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5 thoughts on “Is DE Chief for Change, Mark Murphy and his merry band of teacher destroyers enforcing DE code using extralegal interpretations?

  1. minnehanh

    Isn’t it a question of whose has the authority over the schools? That does not seem to be well defined but past practice gives the district the advantage. Right?

  2. John Kowalko III

    Minnehanh, in response to your question, I would point out the language of Title 14 of the Delaware Code: “§ 1043 Authority. In each reorganized school district there shall be a school board which shall have the authority to administer and to supervise the free public schools of the reorganized school district and which shall have the authority to determine policy and adopt rules and regulations for the general administration and supervision of the free public schools of the reorganized school district. Such administration, supervision and policy shall be conducted and formulated in accordance with Delaware law and the policies, rules and regulations of the State.”

    Compare that language with the “powers and duties” of the DDOE: http://delcode.delaware.gov/title14/c001/sc02/index.shtml

    I think the statutory code makes clear that the authority over the schools is placed in the hands of the locally elected school boards. The DDOE only has the authority to exercise “general control and supervision,” which is limited to the specifically enumerated conditions.

    On the other hand, the regulations implemented by the DDOE would give large amounts of authority to the DDOE that they do not possess under the statutory code. With regards to this aspect of the law, I would point out the following language from Title 14 of the Delaware Code: “§ 122 Rules and regulations. (a) The Department shall adopt rules and regulations, consistent with the laws of this State, for the maintenance, administration and supervision throughout the State of a general and efficient system of free public schools in accordance with this title, including the rules and regulations specified in subsection (b) of this section. Such rules and regulations, when prescribed and published, shall not extend, modify or conflict with any law of this State or the reasonable implications thereof, and shall be binding throughout the State.”

    If the statutory code and past practices give authority to the districts over their schools, and the regulations give this authority to the DDOE, such as the supposed power to force a school to close, then this would seem like a “conflict” with both the laws of Delaware and the reasonable implications thereof.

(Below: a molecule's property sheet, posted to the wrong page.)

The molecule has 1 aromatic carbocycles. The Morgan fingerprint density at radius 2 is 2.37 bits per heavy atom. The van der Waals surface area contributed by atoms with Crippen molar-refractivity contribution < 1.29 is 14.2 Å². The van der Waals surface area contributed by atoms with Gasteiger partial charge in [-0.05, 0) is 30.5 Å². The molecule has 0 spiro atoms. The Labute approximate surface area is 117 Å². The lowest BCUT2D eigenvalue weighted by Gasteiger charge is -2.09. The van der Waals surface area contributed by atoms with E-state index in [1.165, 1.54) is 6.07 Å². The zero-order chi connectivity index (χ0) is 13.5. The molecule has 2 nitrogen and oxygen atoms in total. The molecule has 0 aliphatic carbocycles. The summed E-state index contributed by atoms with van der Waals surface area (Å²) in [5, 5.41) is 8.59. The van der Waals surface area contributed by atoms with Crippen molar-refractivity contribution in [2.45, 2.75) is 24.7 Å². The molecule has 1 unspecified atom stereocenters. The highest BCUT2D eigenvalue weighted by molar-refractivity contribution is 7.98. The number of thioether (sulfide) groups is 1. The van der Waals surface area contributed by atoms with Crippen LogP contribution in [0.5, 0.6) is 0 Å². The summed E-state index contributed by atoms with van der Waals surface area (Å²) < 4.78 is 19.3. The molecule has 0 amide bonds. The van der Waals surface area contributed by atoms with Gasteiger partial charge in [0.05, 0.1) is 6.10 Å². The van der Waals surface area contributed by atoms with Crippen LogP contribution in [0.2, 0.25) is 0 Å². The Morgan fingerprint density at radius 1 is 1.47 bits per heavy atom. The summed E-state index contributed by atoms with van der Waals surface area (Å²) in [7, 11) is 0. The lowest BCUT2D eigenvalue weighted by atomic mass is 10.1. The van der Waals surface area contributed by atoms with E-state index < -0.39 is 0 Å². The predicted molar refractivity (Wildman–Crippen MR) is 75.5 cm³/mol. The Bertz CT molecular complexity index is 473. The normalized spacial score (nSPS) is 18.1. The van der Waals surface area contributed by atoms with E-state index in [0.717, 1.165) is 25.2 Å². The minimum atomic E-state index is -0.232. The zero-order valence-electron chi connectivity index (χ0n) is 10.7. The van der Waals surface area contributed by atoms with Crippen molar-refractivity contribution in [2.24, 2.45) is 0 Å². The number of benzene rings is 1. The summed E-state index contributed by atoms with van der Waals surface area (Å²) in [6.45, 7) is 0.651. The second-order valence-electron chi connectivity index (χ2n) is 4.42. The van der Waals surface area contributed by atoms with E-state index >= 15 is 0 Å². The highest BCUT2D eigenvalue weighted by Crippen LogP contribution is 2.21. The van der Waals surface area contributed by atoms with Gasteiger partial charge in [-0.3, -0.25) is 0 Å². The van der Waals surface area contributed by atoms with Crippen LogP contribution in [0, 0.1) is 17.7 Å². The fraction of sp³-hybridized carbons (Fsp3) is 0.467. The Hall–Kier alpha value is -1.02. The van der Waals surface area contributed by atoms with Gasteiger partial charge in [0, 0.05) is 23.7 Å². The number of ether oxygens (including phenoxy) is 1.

3. A question...

    John-

    Is there any reason why CSD does not just comply with DOE? By comply, here is my suggestion:

    Select convert to charter school as your new model.

    Have the Christina BOE issue a charter for the school. This way they retain oversight as the charter authorizer.

    Once the charter is in place, select unique names like Bancroft Charter, Stubbs Charter, and Bayard Charter. Interview all of the sitting administrators for their current jobs. Hire them all. Pay them $160,000. What the hell, use the DOE money for the pay raise and laugh at DOE all the way. Get the three admins to use the extra pay to host a giant party for the teachers who have been living on pins and needles beacuase of DOE. Have it in Dover at that little tavern across the street from the Townsend Building. Interview all of the teachers for their current jobs. Hire them all. Give them all a bonus using the DOE funding. Call it a retention bonus and I am sure the TLEU would love it.

    Tell DOE to pound sand as you have complied with the rules, regs, and laws. Now that the word CHARTER is in the school names, they are guaranteed to be successful, right?

    I know that there are a lot of steps to convert to a charter (like getting the teachers and parents to vote in support of the conversion) but I think they would all get the required permission if they were assured that you would run the schools with DOE having no control that they are trying to seize.

    I watch DOE claim to have no authority over the Charter School of Wilmington and Delaware College Prep in Red Clay because Red Clay is the authorizer. CSD can take advantage of that and call DOE’s bluff. The focus has been on the transformation models that would cause the least disruption. Conversion to charter only causes disruption when it is turned over to a charter management company. Make CSD the authorizer and cut out all of the disruption.

    At a minimum, I would like to see you do this just to see the look on the face fo the Charter Network folks when your schools join their organization and vocally demand their support…….